Willpower is more than avoiding the doughnuts in the break room or waking up early to hit the gym. There are three components to willpower according to Dr. Kelly McGonigal, author of The Willpower Instinct.
I will: motivation to find energy to what I may find unpleasant
I won’t: ability to recognize and resist what is inconsistent with my long-term goals
I want: understanding what I value, dream of, and really want; this gives strength for the I wills and I wont’s
When we live consistent with our values and long-term goals, we are typically more content and happy.
Check out these simple options that will help increase your willpower:
- Practice self-compassion. We all have times when our willpower is weak. Being self-critical causes a stress response, which shifts brain into a reward seeking response. Instead, forgive yourself for giving into temptation. Try self-affirmation and kindness, acknowledging that you are trying.
- Learn how to better manage your stress. High stress uses up the brain’s limited energy to find ways for immediate relief. This typically means decisions are made based on short-time outcomes and we lose sight of our long-term goals. Learn your stress responses and how you are best able to cope. Try deep breathing or distraction for quick relief.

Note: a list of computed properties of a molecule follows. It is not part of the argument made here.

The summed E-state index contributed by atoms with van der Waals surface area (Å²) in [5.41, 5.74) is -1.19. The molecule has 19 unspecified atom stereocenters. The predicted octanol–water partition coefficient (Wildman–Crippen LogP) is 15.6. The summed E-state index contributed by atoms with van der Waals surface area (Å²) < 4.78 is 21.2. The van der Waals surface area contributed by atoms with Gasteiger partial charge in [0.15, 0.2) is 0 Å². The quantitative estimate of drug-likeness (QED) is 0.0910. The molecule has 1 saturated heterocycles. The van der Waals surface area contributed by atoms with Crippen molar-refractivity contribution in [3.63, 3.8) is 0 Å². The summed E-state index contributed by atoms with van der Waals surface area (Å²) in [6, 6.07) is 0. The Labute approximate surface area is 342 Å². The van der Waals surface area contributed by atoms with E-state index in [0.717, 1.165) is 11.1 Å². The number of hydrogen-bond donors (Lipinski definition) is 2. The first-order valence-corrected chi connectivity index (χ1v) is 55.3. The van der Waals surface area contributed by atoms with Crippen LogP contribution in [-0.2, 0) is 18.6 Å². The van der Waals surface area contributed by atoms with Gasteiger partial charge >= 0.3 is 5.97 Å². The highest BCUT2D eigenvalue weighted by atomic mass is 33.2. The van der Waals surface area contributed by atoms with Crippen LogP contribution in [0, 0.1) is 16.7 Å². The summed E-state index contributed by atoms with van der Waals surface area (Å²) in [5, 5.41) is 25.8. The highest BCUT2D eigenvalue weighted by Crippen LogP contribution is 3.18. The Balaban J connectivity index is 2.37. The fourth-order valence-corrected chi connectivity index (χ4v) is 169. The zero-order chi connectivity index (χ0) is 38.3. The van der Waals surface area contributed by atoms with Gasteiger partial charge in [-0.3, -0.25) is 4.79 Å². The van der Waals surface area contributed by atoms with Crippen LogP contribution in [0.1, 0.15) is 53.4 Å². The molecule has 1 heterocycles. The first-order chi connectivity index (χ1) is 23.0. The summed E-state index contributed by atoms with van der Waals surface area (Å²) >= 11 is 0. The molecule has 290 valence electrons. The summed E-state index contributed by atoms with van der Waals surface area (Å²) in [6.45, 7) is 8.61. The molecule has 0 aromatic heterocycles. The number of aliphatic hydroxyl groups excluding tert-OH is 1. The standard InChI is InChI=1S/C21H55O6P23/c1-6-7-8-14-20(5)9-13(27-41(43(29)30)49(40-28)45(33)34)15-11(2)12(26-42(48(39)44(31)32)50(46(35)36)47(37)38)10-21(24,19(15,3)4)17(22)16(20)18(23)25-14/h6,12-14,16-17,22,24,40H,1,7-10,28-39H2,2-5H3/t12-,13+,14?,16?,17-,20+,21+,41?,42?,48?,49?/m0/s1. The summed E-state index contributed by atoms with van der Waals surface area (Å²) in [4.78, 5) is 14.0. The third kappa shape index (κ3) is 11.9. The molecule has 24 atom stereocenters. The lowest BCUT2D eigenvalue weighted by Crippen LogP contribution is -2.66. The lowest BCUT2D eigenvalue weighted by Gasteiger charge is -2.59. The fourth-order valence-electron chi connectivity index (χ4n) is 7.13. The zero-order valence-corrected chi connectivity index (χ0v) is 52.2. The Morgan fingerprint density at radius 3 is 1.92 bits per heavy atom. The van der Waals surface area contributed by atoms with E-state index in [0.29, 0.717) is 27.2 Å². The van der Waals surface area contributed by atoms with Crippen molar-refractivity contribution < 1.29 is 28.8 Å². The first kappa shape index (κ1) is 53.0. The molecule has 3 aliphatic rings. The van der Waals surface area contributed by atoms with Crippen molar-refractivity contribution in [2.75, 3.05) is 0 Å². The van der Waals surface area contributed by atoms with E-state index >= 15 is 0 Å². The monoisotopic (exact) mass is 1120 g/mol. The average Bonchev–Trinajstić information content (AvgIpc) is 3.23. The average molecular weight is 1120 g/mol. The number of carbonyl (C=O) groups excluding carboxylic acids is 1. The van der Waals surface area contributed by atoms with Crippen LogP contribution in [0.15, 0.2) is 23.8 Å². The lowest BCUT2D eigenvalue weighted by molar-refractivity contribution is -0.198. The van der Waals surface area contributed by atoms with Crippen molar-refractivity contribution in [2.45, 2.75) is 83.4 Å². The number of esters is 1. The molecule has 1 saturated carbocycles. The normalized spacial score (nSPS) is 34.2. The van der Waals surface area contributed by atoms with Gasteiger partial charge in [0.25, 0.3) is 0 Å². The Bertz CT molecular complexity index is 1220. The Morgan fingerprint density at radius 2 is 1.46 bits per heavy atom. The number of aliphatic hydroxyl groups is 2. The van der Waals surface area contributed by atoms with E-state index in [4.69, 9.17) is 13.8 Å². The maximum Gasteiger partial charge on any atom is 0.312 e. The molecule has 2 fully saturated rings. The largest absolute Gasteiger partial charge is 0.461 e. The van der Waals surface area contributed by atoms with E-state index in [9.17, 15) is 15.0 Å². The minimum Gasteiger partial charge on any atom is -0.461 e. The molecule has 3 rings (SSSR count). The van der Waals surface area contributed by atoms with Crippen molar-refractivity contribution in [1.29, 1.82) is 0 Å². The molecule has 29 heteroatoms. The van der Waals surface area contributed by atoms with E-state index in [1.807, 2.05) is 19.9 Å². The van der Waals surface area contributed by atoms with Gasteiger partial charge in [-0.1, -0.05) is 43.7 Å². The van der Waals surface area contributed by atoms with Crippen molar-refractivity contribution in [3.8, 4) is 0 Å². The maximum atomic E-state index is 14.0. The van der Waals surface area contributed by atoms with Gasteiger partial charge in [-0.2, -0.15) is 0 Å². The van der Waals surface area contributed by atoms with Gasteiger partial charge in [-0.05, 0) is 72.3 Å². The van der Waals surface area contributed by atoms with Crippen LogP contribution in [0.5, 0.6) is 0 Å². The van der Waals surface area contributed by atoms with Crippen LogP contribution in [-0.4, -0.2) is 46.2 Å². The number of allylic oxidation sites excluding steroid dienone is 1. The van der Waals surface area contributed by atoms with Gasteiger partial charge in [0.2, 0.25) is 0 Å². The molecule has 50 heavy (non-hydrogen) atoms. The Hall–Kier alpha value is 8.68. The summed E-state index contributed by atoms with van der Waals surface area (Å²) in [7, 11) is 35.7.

- Practice self-care. Getting proper nutrition and enough sleep makes a big difference in the efficiency of the prefrontal cortex, the part of the brain that controls willpower. Both provide the energy the brain needs to function. Additionally, incorporate regular exercise in your routine. Physical exercise creates beneficial stress that has a positive affect on the prefrontal cortex. Routine exercise increases willingness, courage, happiness, and intrinsic self-worth.
- Practice mindfulness or meditation. Research has shown these practices increase our ability to focus, stay attentive, manage stress, and be self-aware. Being purposeful in focusing only on your breath for just five minutes at a time shifts your brain and body into a state of training. This engages the same systems that are needed for willpower.
- Postpone things to gain focus on what’s important now. When facing a temptation, consider a ten minute delay of gratification. Telling yourself “not now, maybe later” reduces stress hormones and allows time to distract yourself. Postponing also means delaying the urge to quit a healthy step, such as exercise. Make a ten-minute commitment to continue, because feeling “like it” comes secondary. Feelings are changed by action.
Ann Sheerin, MA
Asheerin @ growcounseling.com
Photo Cred: Mr. Happy Face – Peace